Rice is Life: Continuing the legacy of Ifugao’s heirloom rice

Date Published: November 2, 2023

A legacy we need to protect and sustain—this is how Ana D. Habbiling, an 85-year-old farmer in Banaue, Ifugao, described heirloom rice as a cultural heritage.

“We have been planting the traditional palay ever since we were young. Our parents would always tell us that this rice variety was the only livelihood of our ancestors, and without it, we would not be who and where we are now,” Habbiling expressed.

Heirloom rice was created through centuries of cultivation and passed down through generations, hence its name. 

For Habbiling, growing heirloom rice goes beyond being a means of livelihood, but a legacy left by her parents for them to sustain. 

She shared that heirloom rice varieties have been grown mostly for home consumption and traditionally for social, cultural, and spiritual purposes. But since the exportation of heirloom rice was introduced to them some 18 years ago, they now only set aside a portion of their produce for family consumption and sell the rest. 

Sustaining gains through enterprise development

Tinawon, which literally translates to “once a year” in Ifugao, are long-season varieties cultivated just once a year. These are grown using traditional farming practices without the aid of chemicals, which adds to its value and quality as an export commodity. As it exhibits exceptional nutritional value, an exquisite aroma, distinct taste, and unique texture, the demand is high for this variety both locally and internationally.

The exportation of heirloom rice started in 2005. This spurred the establishment of the Rice Terraces Farmers’ Cooperative (RTFC). They became a registered cooperative through the Cooperative Development Authority (CDA) a year later and became a certified organic rice producer through the Organic Certification of the Philippines (OCCP) in 2011.

Led and managed by Jimmy Lingayo, the RTFC serves as a ready market for the harvest and production of heirloom rice in Ifugao. 

When they started their cooperative, Lingayo recalled that they only had 15 farmer-members until it gradually grew to more than 300 as they sustained the exportation of heirloom rice for more than a decade.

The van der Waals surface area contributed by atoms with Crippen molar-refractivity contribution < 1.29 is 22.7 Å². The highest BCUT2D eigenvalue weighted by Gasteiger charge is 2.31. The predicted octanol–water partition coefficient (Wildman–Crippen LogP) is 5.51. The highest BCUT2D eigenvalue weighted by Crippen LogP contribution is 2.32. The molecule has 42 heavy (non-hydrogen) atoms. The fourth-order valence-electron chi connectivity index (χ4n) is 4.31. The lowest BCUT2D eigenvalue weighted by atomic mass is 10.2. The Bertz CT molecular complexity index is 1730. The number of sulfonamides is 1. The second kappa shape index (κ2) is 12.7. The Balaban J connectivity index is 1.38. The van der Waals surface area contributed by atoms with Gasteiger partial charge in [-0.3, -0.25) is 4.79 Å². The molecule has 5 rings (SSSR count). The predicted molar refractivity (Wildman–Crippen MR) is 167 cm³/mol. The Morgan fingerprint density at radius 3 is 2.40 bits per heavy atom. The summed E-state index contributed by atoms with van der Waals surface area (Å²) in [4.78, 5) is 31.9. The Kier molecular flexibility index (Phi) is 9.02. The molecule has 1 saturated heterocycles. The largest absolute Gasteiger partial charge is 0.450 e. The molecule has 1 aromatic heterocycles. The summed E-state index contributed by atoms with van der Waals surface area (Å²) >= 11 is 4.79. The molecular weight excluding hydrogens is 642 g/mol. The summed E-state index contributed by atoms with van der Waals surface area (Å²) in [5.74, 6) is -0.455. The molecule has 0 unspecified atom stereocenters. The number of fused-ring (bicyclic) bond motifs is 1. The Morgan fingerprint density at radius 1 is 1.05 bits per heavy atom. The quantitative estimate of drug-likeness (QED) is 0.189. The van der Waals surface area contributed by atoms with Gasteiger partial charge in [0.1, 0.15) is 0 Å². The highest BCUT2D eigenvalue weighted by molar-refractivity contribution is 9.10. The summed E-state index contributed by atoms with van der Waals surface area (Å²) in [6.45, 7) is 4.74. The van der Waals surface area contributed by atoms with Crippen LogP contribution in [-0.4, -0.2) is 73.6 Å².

As they continued to grow while lacking a good processing facility, they were urged to propose an enterprise subproject under the Department of Agriculture – Philippine Rural Development Project (DA-PRDP).

In 2017, RTFC’s enterprise subproject on “Processing and Marketing of Export Quality Ifugao Heirloom Rice” was approved and four years later, it was finally turned over to them.

With the enterprise support from the DA-PRDP, Lingayo and the RTFC members now have a three-story processing center that can accommodate tons of heirloom rice produce, enough capital to buy heirloom rice palay from their members and pay them upfront, a truck to haul their members’ produce, and several processing equipment. 

Currently, the RTFC markets around 1.2 to 1.5 tons of processed heirloom rice per month since starting implementation in 2021. They now have a total membership of 600 farmer-members.

“We are gating at a higher price, we are buying their palay at PhP90 to PhP100/kilogram, process it, and sell it for PhP130; and in return for supporting our coop’s business, we give them dividends and invite them to participate in trainings,” Lingayo said.

Aside from the buy and sell of heirloom rice, the co-op also provides services such as rice hulling and milling, microfinance loan, and food processing. 

Located along the national highway in Amganad, Banaue, Ifugao, the processing center also serves as a one-stop-shop or Pasalubong Center where several local products produced by the members of RTFC and other farmer cooperatives and associations in Ifugao are displayed, aside from the co-op’s heirloom rice products. 

To sustain their enterprise, the RTFC management continues to tap other agencies and institutions for training to improve heirloom rice productivity and encourage their members and other heirloom rice growers to plant the champion varieties that are highly marketable. 

While the demand for these varieties is high both in local and international markets, reports show that heirloom rice production seems to have dropped due to several factors. Despite this, the RTFC’s management continues to encourage rice growers to maintain their organic way of rice production and plant champion varieties. They also encourage them to promote their products and source out other funding agencies for the rehabilitation of heirloom rice production areas.

Lingayo hopes that visitors would value and support Ifugao’s home-grown goods in addition to the beautiful scenery the province has to offer. ### Elvy T. Estacio

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